Table of Contents
- 1. Why visit?
- 2. How do you get in?
- 3. How do you get around?
- 4. What is the difference between Valparaiso and Viña del Mar?
- 5. Valparaiso and Viña del Mar for Backpackers – Where is better to stay?
- 6. What is there to see and do?
- 7. Where’s good to eat, drink and party?
- 8. Any special events/festivals to look out for?
- 9. What’s the weather like?
- 10. Any cool places nearby?
1. Why visit?
Chile is a popular destination with backpackers in South America. Travellers are largely drawn to its beautiful South full of mountains, lakes, glaciers and vast national parks that are perfect for escaping the madness of the modern world and reconnecting with nature. Meanwhile in the North, the Atacama Desert, which features in our backpacking route for South America, gives off the impression you’ve left this world altogether with its lunar and martian landscapes.
However if you’re looking for a taste of urban life in Chile, the adjacent cities of Viña del Mar and Valparaiso, roughly mid-way up Chile’s vast Pacific coastline, are your best options and far more interesting than most of the other cities, arguably even including the capital Santiago.
2. How do you get in?
It is possible to take buses from other cities in Chile to Valparaiso or Viña del Mar but there are no airports and if you’re coming from far, the simplest way in is usually to fly to Santiago de Chile and connect to a bus. The bus journey from the capital to the coastal cities is roughly 120km and a bit less than two hours if the traffic isn’t too bad. Buses are incredibly regular with departures every 10-15 minutes from Pajaritos Station in Santiago and with numerous companies competing prices are low, with round-trip fares for the equivalent of around US$10 not uncommon.
Note that while some buses stop in both Valparaiso and Viña del Mar, many do not so be clear to specify your preferred destination. Viña del Mar is slightly closer to the capital by road.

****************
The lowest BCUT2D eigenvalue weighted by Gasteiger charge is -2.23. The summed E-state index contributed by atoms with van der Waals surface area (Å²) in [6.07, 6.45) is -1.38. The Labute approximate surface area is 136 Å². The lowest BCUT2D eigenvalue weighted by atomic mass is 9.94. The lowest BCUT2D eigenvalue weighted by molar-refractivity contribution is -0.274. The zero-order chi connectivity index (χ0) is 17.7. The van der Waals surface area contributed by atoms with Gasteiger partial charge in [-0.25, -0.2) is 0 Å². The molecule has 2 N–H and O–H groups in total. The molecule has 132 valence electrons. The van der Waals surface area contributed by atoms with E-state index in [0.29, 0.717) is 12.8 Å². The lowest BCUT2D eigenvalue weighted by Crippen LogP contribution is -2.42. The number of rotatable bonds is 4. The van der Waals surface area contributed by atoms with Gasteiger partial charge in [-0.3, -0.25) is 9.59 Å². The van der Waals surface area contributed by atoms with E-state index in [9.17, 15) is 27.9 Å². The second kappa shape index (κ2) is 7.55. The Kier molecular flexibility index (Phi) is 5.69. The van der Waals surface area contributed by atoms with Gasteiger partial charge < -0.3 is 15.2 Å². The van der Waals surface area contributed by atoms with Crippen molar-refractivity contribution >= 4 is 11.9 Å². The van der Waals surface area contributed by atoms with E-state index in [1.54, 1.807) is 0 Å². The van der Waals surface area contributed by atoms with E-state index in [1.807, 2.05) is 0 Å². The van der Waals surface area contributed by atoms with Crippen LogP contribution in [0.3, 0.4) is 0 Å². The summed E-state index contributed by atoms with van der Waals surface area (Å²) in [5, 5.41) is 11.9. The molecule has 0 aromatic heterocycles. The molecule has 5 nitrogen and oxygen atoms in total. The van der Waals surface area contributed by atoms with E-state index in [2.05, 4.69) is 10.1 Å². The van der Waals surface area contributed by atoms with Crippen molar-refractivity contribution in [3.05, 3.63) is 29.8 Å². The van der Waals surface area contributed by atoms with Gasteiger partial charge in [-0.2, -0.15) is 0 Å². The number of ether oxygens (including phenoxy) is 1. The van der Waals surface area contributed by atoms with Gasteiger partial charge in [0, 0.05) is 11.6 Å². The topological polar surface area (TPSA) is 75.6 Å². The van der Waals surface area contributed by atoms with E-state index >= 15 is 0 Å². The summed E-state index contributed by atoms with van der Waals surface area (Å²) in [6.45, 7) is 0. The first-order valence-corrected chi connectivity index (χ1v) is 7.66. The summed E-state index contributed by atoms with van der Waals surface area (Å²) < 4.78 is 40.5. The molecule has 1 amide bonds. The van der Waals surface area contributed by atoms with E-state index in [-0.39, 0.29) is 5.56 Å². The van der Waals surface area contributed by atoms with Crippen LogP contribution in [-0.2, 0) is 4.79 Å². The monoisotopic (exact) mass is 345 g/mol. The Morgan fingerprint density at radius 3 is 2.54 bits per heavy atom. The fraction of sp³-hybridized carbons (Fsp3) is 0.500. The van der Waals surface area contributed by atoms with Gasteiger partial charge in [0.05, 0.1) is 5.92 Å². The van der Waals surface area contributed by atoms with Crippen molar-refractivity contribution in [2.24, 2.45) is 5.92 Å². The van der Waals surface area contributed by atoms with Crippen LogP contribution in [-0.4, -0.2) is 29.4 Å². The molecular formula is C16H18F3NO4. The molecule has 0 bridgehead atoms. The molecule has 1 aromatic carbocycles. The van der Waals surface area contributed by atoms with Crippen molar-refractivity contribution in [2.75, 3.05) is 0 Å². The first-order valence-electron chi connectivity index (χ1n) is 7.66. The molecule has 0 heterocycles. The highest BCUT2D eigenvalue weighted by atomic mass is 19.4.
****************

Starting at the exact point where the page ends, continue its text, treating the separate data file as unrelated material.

3. How do you get around?
Even though Chile is enormous and these are two of the three largest cities outside of the Santiago metropolitan region, only five miles separates them. Valparaiso is visible from Viña del Mar and vice-versa and it’s very easy to get to one from the other with a metro-line connecting the two cities with regular and cheap services.
Both are small enough to explore largely on foot although Valpa is home to many steep hills so making use of the ancient lifts/funiculars (if you can find them) isn’t a bad idea although anyone in reasonable physical condition shouldn’t have too many problems. If you want to head to the beaches and sand dunes North of Viña, there are microbuses that you just hop on and pay the driver.
4. What is the difference between Valparaiso and Viña del Mar?
They are like chalk and cheese in many ways and despite being so close, they have very distinct atmospheres. Valparaiso is a historic port city, gritty in parts but with a real artistic flare and one of the world’s best examples of how to brighten up city streets with modern art and quirky designs.
Viña del Mar is its fashionable younger sibling, known for its fancy gardens and golden beaches. It is considered more of a tourist destination and certainly gets more visitors in total but Valparaiso is very popular with backpackers who are drawn to its edgier vibe.
5. Valparaiso and Viña del Mar for Backpackers – Where is better to stay?
Budget travellers will generally find Valparaiso to be cheaper with an array of hostels and prices that better those on offer in Santiago or Viña del Mar. Booking in advance isn’t totally necessary except during national holidays or over New Year. Most of the hostels are located on one of the hills directly above the sea-level city centre.
Viña tends to act more as an easy beach getaway for folks in the capital therefore you can certainly expect prices to hike up at weekends and during the summer months. The quality of accommodation is generally higher there but you might be able to bag some good deals during the week, particularly in low-season on nicer places than you’ll find five miles South in Valpa.
However if you are the type of traveller that prefers to just rock up and find a place to stay on arrival, heading to Valparaiso is the better bet. It also has more to see too so it probably makes more sense to base yourself there but you can easily spend a couple of days in both, particularly if the weather is good enough to spend time on the beach in Viña, which does have the odd hostel too.
6. What is there to see and do?
Valparaiso is full of quirks and if you’re into street art, you could easily spend a whole day here just exploring and admiring the walls and staircases that add so much character to the city. It’s a lovely place to just wander around and take everything in at your own pace but there are a few specific things that almost every visitor to Valparaiso does.